We had shared the exciting news with you that Sri Lanka has opened to international visitors starting from the 21st of January after being closed for more than ten months. This is an exciting opportunity for all travellers who have not been able to travel for a long time. Have you already started planning trips for your travellers? Let us share a few guidelines/protocols which have been put in place by the country to ensure everyone’s safety.

Travellers into Sri Lanka must undergo at least two Covid tests and possibly more, depending on the length of their stay. Covid tests are first required within 96 hours of departure and again upon landing in Sri Lanka. Those staying longer than five days must take a third test, and anyone staying more than two weeks must take the fourth test.

Children under 12 years old are exempt from testing unless they become symptomatic or are in close contact with an infected traveller.

Travellers must also apply for a visa before departure. Before doing so, tourists must make hotel bookings, purchase a Covid-19 insurance policy ($12) and prepay for Covid-19 tests ($40 each).

Currently, visas are not being issued to people who have been in the United Kingdom two weeks before entering Sri Lanka.

The guests have to mandatorily pre-pay for the COVID tests (@ USD 40 per test) which they will undergo during their travel plus a COVID insurance (@ USD 12 per person for a policy of USD 50000 valid for 1 month) by visiting the site www.visitsrilanka.gov.lk before applying for an online VISA.

When arriving in Sri Lanka, guests will have to show proof of accommodation at one of the 55 certified ‘Safe & Secure’ hotels, which local residents can’t frequent, except for staff. You can check the list of certified hotels here. Unlike strict quarantines, travellers are not confined to their hotel rooms during the first two weeks of a trip. Guests are “permitted to use all facilities in the hotel including the beach,” Sri Lanka Tourism Chairperson Fernando told CNBC Global Traveler.

Sri Lanka Travel

Your guests will not be permitted to move outside the hotel for up to 14 days, except for trips to approved tourist sites during allocated timeslots. Here is the list of some of the most visited approved tourist sites your guests would be able to visit during the 14 days stay:

Sinharaja Forest Reserve

Sinharaja Forest Reserve


A unique lowland rain forest spread across 11,187 hectares, the Sinharaja Forest Reserve is a biodiversity hotspot and one of the least disturbed forests in Sri Lanka. Declared a National Heritage Area in 1988 and World Heritage Site, later on, the forest is bounded by rivers on three sides—Kalu Ganga in the north, Gin Ganga in the south, and Kudawa Ganga in the west. A series of unbroken ridges, aligned east to west, define this place’s topography.

The forest’s undergrowth is what one finds in a tropical lowland rainforest—dense and luxuriant. Several butterflies, fish, amphibians, reptiles, birds, and mammals are unique to this reserve.

Since the Sinharaja Forest Reserve is the last remaining relatively undisturbed remnant of tropical humid evergreen forest in Sri Lanka, and Endemism within the property is extremely high, it was declared a UNESCO World Heritage Site in 1988. It is also the first natural Sri Lanka site added to the UNESCO World Heritage Site.

Times of visit: Only on Weekdays (Mon to Fri)

Yala National Park

Yala National Park

Spread over 979 square kilometers in the southeast corner of Sri Lanka, Yala National Park is the oldest and most famous national park in Sri Lanka.

Renowned for its wildlife variety, the major activities here are bird and game watching, especially elephants. The park has 32 species of mammals, and the lagoon fauna includes various species of prawns, crabs, and fish.

Yala houses many ruins, including an earlier civilization’s irrigation system, which indicates that once the area was prosperous and populated. The park’s vegetation is largely a secondary forest, possibly a few hundred years old, and is predominantly semi-arid thorn scrub interspersed with pockets of dense forest.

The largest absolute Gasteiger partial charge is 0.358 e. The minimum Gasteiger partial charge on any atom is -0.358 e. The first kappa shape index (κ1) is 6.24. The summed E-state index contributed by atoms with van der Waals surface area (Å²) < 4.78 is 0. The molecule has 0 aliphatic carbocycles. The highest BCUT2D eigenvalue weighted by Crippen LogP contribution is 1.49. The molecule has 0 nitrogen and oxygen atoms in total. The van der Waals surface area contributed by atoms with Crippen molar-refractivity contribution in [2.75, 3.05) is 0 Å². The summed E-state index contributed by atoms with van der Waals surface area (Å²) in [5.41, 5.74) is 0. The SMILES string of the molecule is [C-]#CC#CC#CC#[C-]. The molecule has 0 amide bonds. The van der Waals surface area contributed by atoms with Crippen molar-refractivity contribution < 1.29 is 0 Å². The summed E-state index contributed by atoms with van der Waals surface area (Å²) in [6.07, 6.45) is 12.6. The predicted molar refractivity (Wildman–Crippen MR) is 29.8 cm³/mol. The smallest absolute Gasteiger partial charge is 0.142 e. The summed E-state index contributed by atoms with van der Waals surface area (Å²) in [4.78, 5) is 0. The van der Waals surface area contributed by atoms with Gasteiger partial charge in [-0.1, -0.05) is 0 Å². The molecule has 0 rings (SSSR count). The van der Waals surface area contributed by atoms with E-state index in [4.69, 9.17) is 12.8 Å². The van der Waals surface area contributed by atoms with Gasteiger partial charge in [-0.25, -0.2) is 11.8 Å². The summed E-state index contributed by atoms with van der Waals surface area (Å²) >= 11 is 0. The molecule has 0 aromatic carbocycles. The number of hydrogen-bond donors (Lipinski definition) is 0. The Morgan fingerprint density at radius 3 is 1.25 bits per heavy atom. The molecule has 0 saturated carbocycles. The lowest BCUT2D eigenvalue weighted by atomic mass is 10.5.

Times of Visit: Only on Weekdays (Mon to Fri) between 6.00 am to 6.00 pm. For groups, an advance notification has to be given to the relevant authorities.

Udawalawe National Park Safari


Renowned for its exceptional picturesque beauty and wealth of animal species, Udawalawe National Park in Sri Lanka is frequented by tourists throughout the year.

Situated in the dry zone, the park’s topography is defined by an annual drought that coincides with the southwest monsoon showers. The park’s principal ecosystem is the forest area with prickly shrubs and scattered grasslands. The park is populated by Elephant herds while the numbers of Sambar, Spotted Deer, Barking Deer, Water Buffalo, and Wild Boar are gradually increasing again.

Times of Visit: Only on Weekdays (Mon to Fri) between 6.00 am to 6.00 pm. For groups, an advance notification has to be given to the relevant authorities.

Wilpattu National Park

Wilpattu National Park

This beautiful national park, situated around 30 km west of Anuradhapura, is surrounded by River Modergam Aru in the South and River Kalay Oya in the north. Wilpattu National Park is the biggest wildlife sanctuary in Sri Lanka that spans no less than 131,693 hectares with an altitude ranging between 0 meters and 152 meters above the sea-level.

Unlike the other wildlife sanctuaries in Sri Lanka, Wilpattu National Park comes under the dry zone. It is a unique complex of over 50 wetlands called “Villu,” which is the most prominent topographical feature of this national park. ‘Villu’ are shallow natural lakes filled with rainwater surrounded by open grassy plains amidst the dense scrub jungle. The presence of the Villus with an abundance of water can best explain the weather patterns that prevail over the park.

Along with the big four Sri Lankan wildlife, Elephant, the Leopard, Sloth Bear, and Deer, one can also sight the endemic birds here.

Times of Visit: Only on Weekdays (Mon to Fri) between 6.00 am to 6.00 pm. For groups, an advance notification has to be given to the relevant authorities.

Mirrisa Whale Watching


Early morning proceed to Mirissa with packet breakfast to witness the Largest Mammal on the earth! Mirissa is located on the southern coast of Sri Lanka. It is a fishing port and one of the Island’s main whale and dolphin watching locations. It is said that if you would like to witness Sri Lanka’s best and most stunning sunsets and sunrises, you must visit Mirrisa.